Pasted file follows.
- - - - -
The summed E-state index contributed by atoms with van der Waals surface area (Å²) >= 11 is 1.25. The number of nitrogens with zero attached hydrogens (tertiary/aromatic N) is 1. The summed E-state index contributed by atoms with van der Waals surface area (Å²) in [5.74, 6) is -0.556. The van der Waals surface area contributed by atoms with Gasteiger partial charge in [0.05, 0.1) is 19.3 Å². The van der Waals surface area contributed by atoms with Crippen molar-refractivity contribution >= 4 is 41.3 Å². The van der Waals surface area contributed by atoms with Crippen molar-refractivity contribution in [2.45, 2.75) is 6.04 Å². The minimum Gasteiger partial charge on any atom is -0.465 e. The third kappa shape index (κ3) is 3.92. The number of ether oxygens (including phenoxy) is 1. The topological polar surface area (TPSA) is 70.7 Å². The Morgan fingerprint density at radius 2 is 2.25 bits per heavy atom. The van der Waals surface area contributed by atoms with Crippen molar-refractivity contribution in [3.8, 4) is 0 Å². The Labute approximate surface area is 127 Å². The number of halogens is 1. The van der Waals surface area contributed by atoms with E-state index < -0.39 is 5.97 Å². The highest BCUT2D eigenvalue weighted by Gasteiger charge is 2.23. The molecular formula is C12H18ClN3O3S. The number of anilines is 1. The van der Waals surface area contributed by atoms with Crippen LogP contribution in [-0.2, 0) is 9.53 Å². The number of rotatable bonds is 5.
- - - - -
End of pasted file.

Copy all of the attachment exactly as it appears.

The summed E-state index contributed by atoms with van der Waals surface area (Å²) >= 11 is 1.25. The number of nitrogens with zero attached hydrogens (tertiary/aromatic N) is 1. The summed E-state index contributed by atoms with van der Waals surface area (Å²) in [5.74, 6) is -0.556. The van der Waals surface area contributed by atoms with Gasteiger partial charge in [0.05, 0.1) is 19.3 Å². The van der Waals surface area contributed by atoms with Crippen molar-refractivity contribution >= 4 is 41.3 Å². The van der Waals surface area contributed by atoms with Crippen molar-refractivity contribution in [2.45, 2.75) is 6.04 Å². The minimum Gasteiger partial charge on any atom is -0.465 e. The third kappa shape index (κ3) is 3.92. The number of ether oxygens (including phenoxy) is 1. The topological polar surface area (TPSA) is 70.7 Å². The Morgan fingerprint density at radius 2 is 2.25 bits per heavy atom. The van der Waals surface area contributed by atoms with Crippen molar-refractivity contribution in [3.8, 4) is 0 Å². The Labute approximate surface area is 127 Å². The number of halogens is 1. The van der Waals surface area contributed by atoms with E-state index < -0.39 is 5.97 Å². The highest BCUT2D eigenvalue weighted by Gasteiger charge is 2.23. The molecular formula is C12H18ClN3O3S. The number of anilines is 1. The van der Waals surface area contributed by atoms with Crippen LogP contribution in [-0.2, 0) is 9.53 Å². The number of rotatable bonds is 5.